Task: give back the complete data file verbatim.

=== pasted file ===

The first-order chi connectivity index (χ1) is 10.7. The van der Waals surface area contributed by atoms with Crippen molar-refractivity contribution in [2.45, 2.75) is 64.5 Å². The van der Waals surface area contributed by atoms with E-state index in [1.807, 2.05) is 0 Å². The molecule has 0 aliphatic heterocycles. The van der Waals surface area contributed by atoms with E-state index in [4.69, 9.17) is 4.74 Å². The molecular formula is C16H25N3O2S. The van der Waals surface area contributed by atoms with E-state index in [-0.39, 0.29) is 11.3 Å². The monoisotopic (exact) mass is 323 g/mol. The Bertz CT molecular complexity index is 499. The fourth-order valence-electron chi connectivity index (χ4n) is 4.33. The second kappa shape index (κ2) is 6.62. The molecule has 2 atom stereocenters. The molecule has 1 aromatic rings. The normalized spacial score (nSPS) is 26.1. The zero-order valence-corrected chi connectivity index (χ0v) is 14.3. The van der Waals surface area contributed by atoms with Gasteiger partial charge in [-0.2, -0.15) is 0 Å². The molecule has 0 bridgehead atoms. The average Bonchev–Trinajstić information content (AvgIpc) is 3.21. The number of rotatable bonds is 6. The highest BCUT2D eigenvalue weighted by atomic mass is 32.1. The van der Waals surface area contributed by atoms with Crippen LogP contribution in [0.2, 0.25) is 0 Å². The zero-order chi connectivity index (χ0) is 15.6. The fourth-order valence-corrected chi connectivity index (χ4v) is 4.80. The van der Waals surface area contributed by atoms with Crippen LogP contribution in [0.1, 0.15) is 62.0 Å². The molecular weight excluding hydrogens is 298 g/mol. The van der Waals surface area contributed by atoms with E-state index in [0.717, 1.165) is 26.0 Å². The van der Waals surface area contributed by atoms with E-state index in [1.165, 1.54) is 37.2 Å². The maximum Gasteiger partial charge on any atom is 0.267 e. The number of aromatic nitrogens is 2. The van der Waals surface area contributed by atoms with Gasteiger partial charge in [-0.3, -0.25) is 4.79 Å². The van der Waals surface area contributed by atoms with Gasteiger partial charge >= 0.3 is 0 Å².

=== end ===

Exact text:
The first-order chi connectivity index (χ1) is 10.7. The van der Waals surface area contributed by atoms with Crippen molar-refractivity contribution in [2.45, 2.75) is 64.5 Å². The van der Waals surface area contributed by atoms with E-state index in [1.807, 2.05) is 0 Å². The molecule has 0 aliphatic heterocycles. The van der Waals surface area contributed by atoms with E-state index in [4.69, 9.17) is 4.74 Å². The molecular formula is C16H25N3O2S. The van der Waals surface area contributed by atoms with E-state index in [-0.39, 0.29) is 11.3 Å². The monoisotopic (exact) mass is 323 g/mol. The Bertz CT molecular complexity index is 499. The fourth-order valence-electron chi connectivity index (χ4n) is 4.33. The second kappa shape index (κ2) is 6.62. The molecule has 2 atom stereocenters. The molecule has 1 aromatic rings. The normalized spacial score (nSPS) is 26.1. The zero-order valence-corrected chi connectivity index (χ0v) is 14.3. The van der Waals surface area contributed by atoms with Gasteiger partial charge in [-0.2, -0.15) is 0 Å². The molecule has 0 bridgehead atoms. The average Bonchev–Trinajstić information content (AvgIpc) is 3.21. The number of rotatable bonds is 6. The highest BCUT2D eigenvalue weighted by atomic mass is 32.1. The van der Waals surface area contributed by atoms with Crippen LogP contribution in [0.2, 0.25) is 0 Å². The zero-order chi connectivity index (χ0) is 15.6. The fourth-order valence-corrected chi connectivity index (χ4v) is 4.80. The van der Waals surface area contributed by atoms with Crippen LogP contribution in [0.1, 0.15) is 62.0 Å². The molecular weight excluding hydrogens is 298 g/mol. The van der Waals surface area contributed by atoms with E-state index in [0.717, 1.165) is 26.0 Å². The van der Waals surface area contributed by atoms with E-state index in [1.165, 1.54) is 37.2 Å². The maximum Gasteiger partial charge on any atom is 0.267 e. The number of aromatic nitrogens is 2. The van der Waals surface area contributed by atoms with Gasteiger partial charge in [-0.3, -0.25) is 4.79 Å². The van der Waals surface area contributed by atoms with Gasteiger partial charge >= 0.3 is 0 Å².